MPs on the committee noted the assurance from the social security department in their report ‘Government on the Web’ that ‘more electronic government would not make it more difficult for civil servants to whistleblow in confidence if they were concerned about some practice or quality of service delivery’.
The Treasury’s response outlined the rules that apply to civil servants who believe they are being asked to act in a way which would be in breach of the ‘Civil Service Code’ – ‘whether on paper or electronically’. Details of the appeals procedures set out in the staff handbooks are ‘normally’ made available to staff in paper and electronic forms.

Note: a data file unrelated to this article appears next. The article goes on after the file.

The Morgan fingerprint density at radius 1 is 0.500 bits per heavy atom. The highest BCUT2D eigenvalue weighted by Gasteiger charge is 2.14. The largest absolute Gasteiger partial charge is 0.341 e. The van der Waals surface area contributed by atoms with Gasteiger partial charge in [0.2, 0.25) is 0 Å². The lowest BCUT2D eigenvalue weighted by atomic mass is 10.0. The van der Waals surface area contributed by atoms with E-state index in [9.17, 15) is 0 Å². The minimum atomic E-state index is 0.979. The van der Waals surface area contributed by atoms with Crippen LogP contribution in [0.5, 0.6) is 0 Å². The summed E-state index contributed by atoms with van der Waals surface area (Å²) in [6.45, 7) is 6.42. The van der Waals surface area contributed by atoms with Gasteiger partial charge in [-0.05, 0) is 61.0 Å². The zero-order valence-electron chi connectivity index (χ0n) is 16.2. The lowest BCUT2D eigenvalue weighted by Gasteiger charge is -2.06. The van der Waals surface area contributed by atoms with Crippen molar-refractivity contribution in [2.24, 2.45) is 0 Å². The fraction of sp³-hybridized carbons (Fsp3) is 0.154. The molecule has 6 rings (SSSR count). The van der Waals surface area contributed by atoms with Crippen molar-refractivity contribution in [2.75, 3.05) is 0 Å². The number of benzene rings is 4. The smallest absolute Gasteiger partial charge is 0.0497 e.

The Treasury response insisted the government is on course to meet the target of making all services to the citizen available online by 2005.
Harrison Beale & Owen will (HB&O) have a new chairman and managing director at the helm for 2017
Satvir Bungar promoted to managing director in the mergers and acquisitions team
Carolyn Brown appointed as the first head of client legal services practice RSM Legal
The established building and heritage restoration company has ceased trading following the loss of major tenders